The consequences of making threats against a school

CARMEL, Ind. (WISH) — Carmel police are investigating a pair of threats made against Carmel High School, just a day after nearly one-fifth of the high school missed missed class because of an earlier threat authorities deemed not credible.

The two recent threats came via Snapchat. But threats can be as simple as a text, maybe with a photo.

“It’s not okay. When there are threats like this it makes you feel a little less safe there,” said Cameron Lewis, a junior at the high school.

Arrests have been made nationwide this week for online threats against schools.

And in the wake of the deadliest mass shooting at a United States high school, students have taken any threat — even a joke — seriously.

“It makes the whole school feel on alert,” said Lewis.

Students like Lewis stayed home Friday, even though he thinks the school does a good job on safety.

He wasn’t alone: About 1,000 others made the same decision.

“It just seemed like a little less safe than usual, (like) if something was going to happen it would happen then,” said Lewis.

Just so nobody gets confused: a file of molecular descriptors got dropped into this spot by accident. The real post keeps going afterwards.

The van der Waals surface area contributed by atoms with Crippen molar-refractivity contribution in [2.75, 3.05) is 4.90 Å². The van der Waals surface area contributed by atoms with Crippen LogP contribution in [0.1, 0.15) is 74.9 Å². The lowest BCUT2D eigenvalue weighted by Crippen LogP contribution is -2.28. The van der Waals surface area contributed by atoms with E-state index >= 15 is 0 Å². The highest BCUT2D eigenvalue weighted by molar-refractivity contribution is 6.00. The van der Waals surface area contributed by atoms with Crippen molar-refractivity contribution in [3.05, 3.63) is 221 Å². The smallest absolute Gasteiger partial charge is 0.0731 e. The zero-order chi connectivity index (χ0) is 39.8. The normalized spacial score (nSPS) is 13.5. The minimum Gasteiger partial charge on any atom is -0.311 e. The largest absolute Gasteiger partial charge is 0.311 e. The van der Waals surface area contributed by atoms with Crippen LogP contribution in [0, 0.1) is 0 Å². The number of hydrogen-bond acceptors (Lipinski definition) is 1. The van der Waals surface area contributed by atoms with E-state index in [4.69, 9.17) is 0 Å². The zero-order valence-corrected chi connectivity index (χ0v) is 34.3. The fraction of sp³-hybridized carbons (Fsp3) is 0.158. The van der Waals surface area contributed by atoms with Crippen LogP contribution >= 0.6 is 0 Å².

Attorney Brad Banks said he sees cases dealing with this exact issue.

Threats of that kind can be charged as a level 6 felony, which can net the offender up to two years in jail.

But Banks said juveniles are usually slapped with probation, and the record gets wiped at the age of 18.

If the charge of intimidation happens at a school, Banks said a student could get expelled.

State law says you face the same penalties for threatening a school or another individual.

“Whether you threaten 25 people or one,” said Banks.

He said he wouldn’t be surprised if lawmakers stiffened the penalty to a level 5 felony, which is the charge for threatening a judge or prosecutor, possibly tripling the jail time.

Banks said precedent exists for a harsher penalty when a threat involves a school. For example, if you’re caught dealing drugs on school property, the penalty is more severe than if you were off school property.

For the penalty against school threats to change, Indiana lawmakers would have to pass a bill on the issue.